The value of rights issues on Gulf equity markets in the first three quarters of 2005 had exceeded to $9.1 billion more than ten times the level of the whole of last year, said a report by Trowers & Hamlins.
Gulf companies are increasingly raising money through equity route rather than taking loans to raise finance to fund organic growth and acquisitions. The GCC markets have raised approximately $15 billion during the past 12 months. Some $10.26 billion was raised in the second half of 2005, while $4.43 billion was raised during the first half of this year.
The increasing number of equity issues demonstrates the confidence Gulf companies have to pursue aggressive expansion strategies. “The huge amount of cash companies are raising through these issues will not only fund investment projects but add fuel to the current wave of M&A activity undertaken by Gulf based companies,” the report said.
According to the report, about 36 per cent of the rights issue took place in the UAE, 27 per cent in Saudi Arabia and 18 per cent in Kuwait. The region's market analysts and fund managers blame the big rush of rights issues initial public offerings (IPOs) during last year to the current woes of the the regional markets.
“At the height of the market boom many companies raised money from the market through rights issues without proper plans for the deployment of the newly raised capital. While these issues have sucked the liquidity out of the market, many companies are yet to deliver the performance matching the investor expectations,” said an analyst.
A big portion of the gains from the bull market were ploughed back into rights issues with the hope of them coming back with multifold gains. Contrary to the expectations, these issues absorbed liquidity from the market and the gains in terms of corporate performance yet to bee seen.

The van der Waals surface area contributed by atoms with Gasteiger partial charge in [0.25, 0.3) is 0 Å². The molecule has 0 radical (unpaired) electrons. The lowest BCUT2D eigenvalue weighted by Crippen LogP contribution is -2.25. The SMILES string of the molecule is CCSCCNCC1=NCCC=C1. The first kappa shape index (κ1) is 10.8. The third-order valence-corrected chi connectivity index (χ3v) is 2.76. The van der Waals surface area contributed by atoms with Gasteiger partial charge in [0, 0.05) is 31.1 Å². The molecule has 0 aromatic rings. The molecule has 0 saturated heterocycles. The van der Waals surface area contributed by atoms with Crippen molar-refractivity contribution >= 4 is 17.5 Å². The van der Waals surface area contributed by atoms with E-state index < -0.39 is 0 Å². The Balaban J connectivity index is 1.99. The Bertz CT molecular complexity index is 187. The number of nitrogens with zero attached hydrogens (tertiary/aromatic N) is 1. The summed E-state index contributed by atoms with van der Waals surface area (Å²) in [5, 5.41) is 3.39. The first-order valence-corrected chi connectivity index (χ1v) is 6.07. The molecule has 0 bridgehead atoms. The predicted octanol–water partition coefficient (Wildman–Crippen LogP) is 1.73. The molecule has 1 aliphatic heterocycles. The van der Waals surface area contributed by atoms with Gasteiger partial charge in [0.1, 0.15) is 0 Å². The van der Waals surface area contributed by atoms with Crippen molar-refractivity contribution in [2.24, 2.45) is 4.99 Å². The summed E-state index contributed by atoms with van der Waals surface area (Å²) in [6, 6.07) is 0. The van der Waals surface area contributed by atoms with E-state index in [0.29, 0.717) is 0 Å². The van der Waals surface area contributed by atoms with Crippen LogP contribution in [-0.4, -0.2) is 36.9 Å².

The huge rights issues along with bonus issues from many companies such as Emaar, First Gulf Bank and Dubai Islamic Bank, to name a few, have more than doubled their capital. The increase in number of shares have directly impacted the share prices, in addition, the severe correction which the market went through since the beginning of the year have brought down the share prices of these companies to less than one quarter of their prices at the the time when the market was at its peak.
Trowers and Hamlins report said that Middle Eastern investors have big appetite for equity and the recent conflict in Lebanon will not have any long term impact on the region's economy. According to the report, the opportunities to reinvest oil money locally have historically been limited. However, rising consumer spending in the Gulf is pushing more business plans into profit.
The use of sophisticated financial instruments, such as rights and bond issues, should see the region better placed to achieve sustainable, long-term growth.
Standard commercial lending, the report said, is losing its position as the dominant source of finance as companies turn to bonds, equity and longer term Islamic finance for funds.
With the reliance on short-term debt diminishing, Gulf economies should be insulated from the kind of credit squeeze that crippled Asian economies in the 90s.
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